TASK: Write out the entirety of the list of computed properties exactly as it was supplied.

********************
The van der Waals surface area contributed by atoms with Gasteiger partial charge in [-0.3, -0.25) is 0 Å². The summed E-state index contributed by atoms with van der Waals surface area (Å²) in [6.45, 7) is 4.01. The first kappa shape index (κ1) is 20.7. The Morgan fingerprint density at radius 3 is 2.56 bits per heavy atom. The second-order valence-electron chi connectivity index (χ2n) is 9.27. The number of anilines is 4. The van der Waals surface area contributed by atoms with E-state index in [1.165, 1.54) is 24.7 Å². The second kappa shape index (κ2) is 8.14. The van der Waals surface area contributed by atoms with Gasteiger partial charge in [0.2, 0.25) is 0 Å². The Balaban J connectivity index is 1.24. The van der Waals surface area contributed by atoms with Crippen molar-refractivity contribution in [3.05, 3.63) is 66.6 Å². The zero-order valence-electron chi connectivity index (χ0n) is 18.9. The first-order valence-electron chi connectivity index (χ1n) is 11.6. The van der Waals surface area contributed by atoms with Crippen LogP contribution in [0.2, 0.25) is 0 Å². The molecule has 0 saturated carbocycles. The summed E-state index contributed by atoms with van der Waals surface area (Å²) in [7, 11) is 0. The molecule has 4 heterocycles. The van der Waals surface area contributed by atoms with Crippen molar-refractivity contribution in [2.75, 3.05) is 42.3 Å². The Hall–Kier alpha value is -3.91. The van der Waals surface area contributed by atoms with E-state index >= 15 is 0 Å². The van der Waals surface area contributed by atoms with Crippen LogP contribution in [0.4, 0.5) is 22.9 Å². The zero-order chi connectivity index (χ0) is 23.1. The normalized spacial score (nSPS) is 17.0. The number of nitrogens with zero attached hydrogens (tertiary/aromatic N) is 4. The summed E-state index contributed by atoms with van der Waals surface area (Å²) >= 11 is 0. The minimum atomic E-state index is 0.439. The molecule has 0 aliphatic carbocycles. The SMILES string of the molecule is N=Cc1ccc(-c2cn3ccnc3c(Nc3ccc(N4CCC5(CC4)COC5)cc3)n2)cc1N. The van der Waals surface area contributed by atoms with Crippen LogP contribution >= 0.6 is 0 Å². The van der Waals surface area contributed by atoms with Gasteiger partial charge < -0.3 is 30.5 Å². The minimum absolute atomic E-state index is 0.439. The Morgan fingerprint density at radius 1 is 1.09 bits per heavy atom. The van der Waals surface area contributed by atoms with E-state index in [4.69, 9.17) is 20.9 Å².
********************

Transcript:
The van der Waals surface area contributed by atoms with Gasteiger partial charge in [-0.3, -0.25) is 0 Å². The summed E-state index contributed by atoms with van der Waals surface area (Å²) in [6.45, 7) is 4.01. The first kappa shape index (κ1) is 20.7. The Morgan fingerprint density at radius 3 is 2.56 bits per heavy atom. The second-order valence-electron chi connectivity index (χ2n) is 9.27. The number of anilines is 4. The van der Waals surface area contributed by atoms with E-state index in [1.165, 1.54) is 24.7 Å². The second kappa shape index (κ2) is 8.14. The van der Waals surface area contributed by atoms with Gasteiger partial charge in [0.2, 0.25) is 0 Å². The Balaban J connectivity index is 1.24. The van der Waals surface area contributed by atoms with Crippen molar-refractivity contribution in [3.05, 3.63) is 66.6 Å². The zero-order valence-electron chi connectivity index (χ0n) is 18.9. The first-order valence-electron chi connectivity index (χ1n) is 11.6. The van der Waals surface area contributed by atoms with Crippen LogP contribution in [0.2, 0.25) is 0 Å². The molecule has 0 saturated carbocycles. The summed E-state index contributed by atoms with van der Waals surface area (Å²) in [7, 11) is 0. The molecule has 4 heterocycles. The van der Waals surface area contributed by atoms with Crippen molar-refractivity contribution in [2.75, 3.05) is 42.3 Å². The Hall–Kier alpha value is -3.91. The van der Waals surface area contributed by atoms with E-state index >= 15 is 0 Å². The van der Waals surface area contributed by atoms with Crippen LogP contribution in [0.4, 0.5) is 22.9 Å². The zero-order chi connectivity index (χ0) is 23.1. The normalized spacial score (nSPS) is 17.0. The number of nitrogens with zero attached hydrogens (tertiary/aromatic N) is 4. The summed E-state index contributed by atoms with van der Waals surface area (Å²) >= 11 is 0. The minimum atomic E-state index is 0.439. The molecule has 0 aliphatic carbocycles. The SMILES string of the molecule is N=Cc1ccc(-c2cn3ccnc3c(Nc3ccc(N4CCC5(CC4)COC5)cc3)n2)cc1N. The van der Waals surface area contributed by atoms with Crippen LogP contribution >= 0.6 is 0 Å². The van der Waals surface area contributed by atoms with Gasteiger partial charge < -0.3 is 30.5 Å². The minimum absolute atomic E-state index is 0.439. The Morgan fingerprint density at radius 1 is 1.09 bits per heavy atom. The van der Waals surface area contributed by atoms with E-state index in [4.69, 9.17) is 20.9 Å².